Sweet Imaginary Reason

It has come up before. It’s Isaiah 1:18 – “Come now, and let us reason together, saith the LORD: though your sins be as scarlet, they shall be as white as snow; though they be red like crimson, they shall be as wool.” Back in the sixties – and maybe you had to be there – Lyndon Johnson was asked by a national magazine for his favorite quotation and he quoted Isaiah – “Come now, and let us reason together.”

And that was effective – when he said that, he cut the legs out from under his angry and often hysterical critics. How could you argue with that? And in 1965 he was Time’s Man of the Year – he got things done by working with people. It was bipartisanship – he’d call up his Republican friend Everett Dirksen and get his vote on this or that. And we got Medicare and Medicaid – those without means would not die in the streets like dogs – and the Civil Rights Act of 1964 – no discrimination in employment or in the use of public facilities – and the Voting Rights Act of 1965 – everyone gets to vote, damn it – and the Civil Rights Act of 1968 – that one outlawed discrimination in housing – and Project Head Start and so on. Johnson was crude and a bully – a lot of the reasoning would eventually hit a dead end and come down to vote with me or watch your career end – but the principle was always up front. Reasoning was good, and getting hysterical and trying to scare the crap out of the American people and name-calling and sanctimonious posturing was bullshit. That’s what people seemed to think.

Yes, maybe you had to be there – times change. John Amato and David Neiwert offer Over the Cliff: How Obama’s Election Drove the American Right Insane – their now book on just how crazy things have become. But reason has been on the wane for some time. See Ann Coulter – How to Talk to a Liberal (If You Must) – and that’s from 2004 – you cannot reason with them, you see. Amato and Neiwert make the same point, even if, unlike Coulter, they carefully document what is being said on the right and what seems to be its internal logic, and then consider matters of economic and cultural motivation. Coulter doesn’t bother with that sort of thing – she’s just a flamethrower. But reason was abandoned long ago. Amato and Neiwert lament that. Coulter embraces it. But everyone agrees there’s not much of it around these days.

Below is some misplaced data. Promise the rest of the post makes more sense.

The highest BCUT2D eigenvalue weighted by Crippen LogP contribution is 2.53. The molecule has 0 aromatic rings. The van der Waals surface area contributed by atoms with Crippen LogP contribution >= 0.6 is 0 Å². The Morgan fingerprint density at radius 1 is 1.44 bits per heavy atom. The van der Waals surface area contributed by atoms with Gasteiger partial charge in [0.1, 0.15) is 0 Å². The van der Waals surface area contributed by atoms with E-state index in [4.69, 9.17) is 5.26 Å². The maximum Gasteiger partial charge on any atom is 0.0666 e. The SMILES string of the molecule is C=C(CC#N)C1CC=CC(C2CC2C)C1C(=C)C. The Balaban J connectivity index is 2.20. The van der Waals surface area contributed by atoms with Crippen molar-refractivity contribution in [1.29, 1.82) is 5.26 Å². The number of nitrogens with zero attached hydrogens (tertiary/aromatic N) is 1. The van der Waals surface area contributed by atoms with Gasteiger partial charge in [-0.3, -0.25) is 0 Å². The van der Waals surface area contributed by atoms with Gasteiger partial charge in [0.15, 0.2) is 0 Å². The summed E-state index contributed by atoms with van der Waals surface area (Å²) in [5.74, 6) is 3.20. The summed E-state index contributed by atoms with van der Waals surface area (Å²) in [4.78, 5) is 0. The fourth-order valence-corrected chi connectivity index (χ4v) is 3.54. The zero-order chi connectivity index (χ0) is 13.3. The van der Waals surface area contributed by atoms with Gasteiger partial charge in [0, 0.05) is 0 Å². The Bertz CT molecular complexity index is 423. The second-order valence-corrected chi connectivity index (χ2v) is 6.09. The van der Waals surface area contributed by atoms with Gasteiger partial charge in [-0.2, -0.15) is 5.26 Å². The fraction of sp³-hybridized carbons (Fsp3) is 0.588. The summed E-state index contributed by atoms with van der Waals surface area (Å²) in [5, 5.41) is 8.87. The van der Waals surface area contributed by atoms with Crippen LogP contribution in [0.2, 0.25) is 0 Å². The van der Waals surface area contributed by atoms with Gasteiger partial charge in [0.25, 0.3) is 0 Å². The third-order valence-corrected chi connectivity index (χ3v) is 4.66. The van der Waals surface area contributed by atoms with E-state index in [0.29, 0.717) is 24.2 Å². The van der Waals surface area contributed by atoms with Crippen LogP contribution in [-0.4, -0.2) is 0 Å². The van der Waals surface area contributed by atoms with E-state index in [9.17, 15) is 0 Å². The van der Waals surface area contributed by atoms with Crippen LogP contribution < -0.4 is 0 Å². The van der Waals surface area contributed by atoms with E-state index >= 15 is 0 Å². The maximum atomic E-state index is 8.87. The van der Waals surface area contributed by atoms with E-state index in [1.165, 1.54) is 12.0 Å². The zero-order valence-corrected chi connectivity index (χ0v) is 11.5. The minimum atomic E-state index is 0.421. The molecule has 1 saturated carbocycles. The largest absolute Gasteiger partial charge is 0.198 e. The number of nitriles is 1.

And maybe reason is overrated. At Three Quarks Daily – no, really – you’ll find this abstract:

Reasoning is generally seen as a means to improve knowledge and make better decisions. Much evidence, however, shows that reasoning often leads to epistemic distortions and poor decisions. This suggests rethinking the function of reasoning. Our hypothesis is that the function of reasoning is argumentative. It is to devise and evaluate arguments intended to persuade.

Ah, we only reason to get the best of others:

Reasoning so conceived is adaptive, given human exceptional dependence on communication and vulnerability to misinformation. A wide range of evidence in the psychology or reasoning and decision making can be reinterpreted and better explained in the light of this hypothesis. Poor performance in standard reasoning tasks is explained by the lack of argumentative context. When the same problems are placed in a proper argumentative setting, people turn out to be skilled arguers.

Skilled arguers, however, are not after the truth but after arguments supporting their views. This explains the notorious confirmation bias. This bias is apparent not only when people are actually arguing but also when they are reasoning proactively with the perspective of having to defend their opinions. Reasoning so motivated can distort evaluations and attitudes and allow the persistence of erroneous beliefs. Proactively used reasoning also favors decisions that are easy to justify but not necessarily better.

In all of these instances traditionally described as failures or flaws, reasoning does exactly what can be expected of an argumentative device: look for arguments that support a given conclusion, and favor conclusions in support of which arguments can be found.

In short, we’ve been kidding ourselves. We don’t want the truth, reasoned out. We want to persuade, or just persuade ourselves. And we call that reason, for some reason.